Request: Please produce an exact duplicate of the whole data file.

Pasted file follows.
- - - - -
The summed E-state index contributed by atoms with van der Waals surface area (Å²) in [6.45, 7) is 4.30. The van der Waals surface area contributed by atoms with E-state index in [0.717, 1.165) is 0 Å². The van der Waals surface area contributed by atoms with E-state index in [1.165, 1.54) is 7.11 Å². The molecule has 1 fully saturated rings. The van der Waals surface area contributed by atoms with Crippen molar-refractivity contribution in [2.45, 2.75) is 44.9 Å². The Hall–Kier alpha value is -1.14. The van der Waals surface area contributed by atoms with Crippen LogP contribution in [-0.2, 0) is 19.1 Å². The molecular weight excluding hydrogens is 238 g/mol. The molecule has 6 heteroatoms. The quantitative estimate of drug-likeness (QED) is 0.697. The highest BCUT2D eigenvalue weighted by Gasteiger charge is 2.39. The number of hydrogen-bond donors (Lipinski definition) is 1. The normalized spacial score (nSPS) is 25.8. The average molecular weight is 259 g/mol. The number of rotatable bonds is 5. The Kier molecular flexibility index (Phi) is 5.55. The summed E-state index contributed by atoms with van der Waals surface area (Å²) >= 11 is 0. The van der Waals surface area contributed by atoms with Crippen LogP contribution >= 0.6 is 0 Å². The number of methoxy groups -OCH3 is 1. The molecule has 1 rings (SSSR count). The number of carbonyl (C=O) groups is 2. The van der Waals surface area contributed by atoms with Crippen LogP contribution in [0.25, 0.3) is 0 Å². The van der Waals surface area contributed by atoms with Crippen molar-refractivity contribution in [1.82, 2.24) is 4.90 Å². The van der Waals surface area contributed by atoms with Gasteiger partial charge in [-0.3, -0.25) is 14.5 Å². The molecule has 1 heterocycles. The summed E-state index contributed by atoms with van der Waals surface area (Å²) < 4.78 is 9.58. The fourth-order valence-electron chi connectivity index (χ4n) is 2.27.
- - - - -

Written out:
The summed E-state index contributed by atoms with van der Waals surface area (Å²) in [6.45, 7) is 4.30. The van der Waals surface area contributed by atoms with E-state index in [0.717, 1.165) is 0 Å². The van der Waals surface area contributed by atoms with E-state index in [1.165, 1.54) is 7.11 Å². The molecule has 1 fully saturated rings. The van der Waals surface area contributed by atoms with Crippen molar-refractivity contribution in [2.45, 2.75) is 44.9 Å². The Hall–Kier alpha value is -1.14. The van der Waals surface area contributed by atoms with Crippen LogP contribution in [-0.2, 0) is 19.1 Å². The molecular weight excluding hydrogens is 238 g/mol. The molecule has 6 heteroatoms. The quantitative estimate of drug-likeness (QED) is 0.697. The highest BCUT2D eigenvalue weighted by Gasteiger charge is 2.39. The number of hydrogen-bond donors (Lipinski definition) is 1. The normalized spacial score (nSPS) is 25.8. The average molecular weight is 259 g/mol. The number of rotatable bonds is 5. The Kier molecular flexibility index (Phi) is 5.55. The summed E-state index contributed by atoms with van der Waals surface area (Å²) >= 11 is 0. The van der Waals surface area contributed by atoms with Crippen LogP contribution >= 0.6 is 0 Å². The number of methoxy groups -OCH3 is 1. The molecule has 1 rings (SSSR count). The number of carbonyl (C=O) groups is 2. The van der Waals surface area contributed by atoms with Crippen LogP contribution in [0.25, 0.3) is 0 Å². The van der Waals surface area contributed by atoms with Crippen molar-refractivity contribution in [1.82, 2.24) is 4.90 Å². The van der Waals surface area contributed by atoms with Gasteiger partial charge in [-0.3, -0.25) is 14.5 Å². The molecule has 1 heterocycles. The summed E-state index contributed by atoms with van der Waals surface area (Å²) < 4.78 is 9.58. The fourth-order valence-electron chi connectivity index (χ4n) is 2.27.